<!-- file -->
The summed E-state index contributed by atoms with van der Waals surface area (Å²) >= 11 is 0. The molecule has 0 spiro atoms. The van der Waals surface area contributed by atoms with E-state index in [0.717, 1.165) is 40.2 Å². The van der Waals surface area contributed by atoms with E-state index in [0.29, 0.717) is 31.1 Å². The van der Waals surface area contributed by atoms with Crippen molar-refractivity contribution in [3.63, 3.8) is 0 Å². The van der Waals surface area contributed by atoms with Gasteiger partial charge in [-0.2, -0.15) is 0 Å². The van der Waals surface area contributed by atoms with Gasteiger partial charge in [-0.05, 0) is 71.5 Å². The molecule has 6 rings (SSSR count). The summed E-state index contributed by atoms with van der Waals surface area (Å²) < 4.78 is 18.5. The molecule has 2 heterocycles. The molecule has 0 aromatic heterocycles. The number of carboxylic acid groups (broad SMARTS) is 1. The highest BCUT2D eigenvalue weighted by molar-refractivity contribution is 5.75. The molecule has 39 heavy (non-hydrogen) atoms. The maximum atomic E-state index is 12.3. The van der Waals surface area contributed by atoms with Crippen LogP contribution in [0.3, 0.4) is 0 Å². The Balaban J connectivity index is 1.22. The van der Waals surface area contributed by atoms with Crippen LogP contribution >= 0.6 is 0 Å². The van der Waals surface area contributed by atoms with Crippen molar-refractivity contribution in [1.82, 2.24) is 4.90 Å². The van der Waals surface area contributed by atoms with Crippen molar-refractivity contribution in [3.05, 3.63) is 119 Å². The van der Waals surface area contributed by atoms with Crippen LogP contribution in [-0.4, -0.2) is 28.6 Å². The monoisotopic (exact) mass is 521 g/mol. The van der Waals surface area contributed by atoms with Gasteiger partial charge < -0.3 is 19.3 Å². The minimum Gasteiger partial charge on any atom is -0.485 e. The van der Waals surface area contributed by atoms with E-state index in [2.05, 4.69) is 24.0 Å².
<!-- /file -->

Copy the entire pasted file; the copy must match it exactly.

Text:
The summed E-state index contributed by atoms with van der Waals surface area (Å²) >= 11 is 0. The molecule has 0 spiro atoms. The van der Waals surface area contributed by atoms with E-state index in [0.717, 1.165) is 40.2 Å². The van der Waals surface area contributed by atoms with E-state index in [0.29, 0.717) is 31.1 Å². The van der Waals surface area contributed by atoms with Crippen molar-refractivity contribution in [3.63, 3.8) is 0 Å². The van der Waals surface area contributed by atoms with Gasteiger partial charge in [-0.2, -0.15) is 0 Å². The van der Waals surface area contributed by atoms with Gasteiger partial charge in [-0.05, 0) is 71.5 Å². The molecule has 6 rings (SSSR count). The summed E-state index contributed by atoms with van der Waals surface area (Å²) < 4.78 is 18.5. The molecule has 2 heterocycles. The molecule has 0 aromatic heterocycles. The number of carboxylic acid groups (broad SMARTS) is 1. The highest BCUT2D eigenvalue weighted by molar-refractivity contribution is 5.75. The molecule has 39 heavy (non-hydrogen) atoms. The maximum atomic E-state index is 12.3. The van der Waals surface area contributed by atoms with Crippen LogP contribution in [0.3, 0.4) is 0 Å². The Balaban J connectivity index is 1.22. The van der Waals surface area contributed by atoms with Crippen LogP contribution >= 0.6 is 0 Å². The van der Waals surface area contributed by atoms with Crippen molar-refractivity contribution in [1.82, 2.24) is 4.90 Å². The van der Waals surface area contributed by atoms with Crippen molar-refractivity contribution in [3.05, 3.63) is 119 Å². The van der Waals surface area contributed by atoms with Crippen LogP contribution in [-0.4, -0.2) is 28.6 Å². The monoisotopic (exact) mass is 521 g/mol. The van der Waals surface area contributed by atoms with Gasteiger partial charge < -0.3 is 19.3 Å². The minimum Gasteiger partial charge on any atom is -0.485 e. The van der Waals surface area contributed by atoms with E-state index in [2.05, 4.69) is 24.0 Å².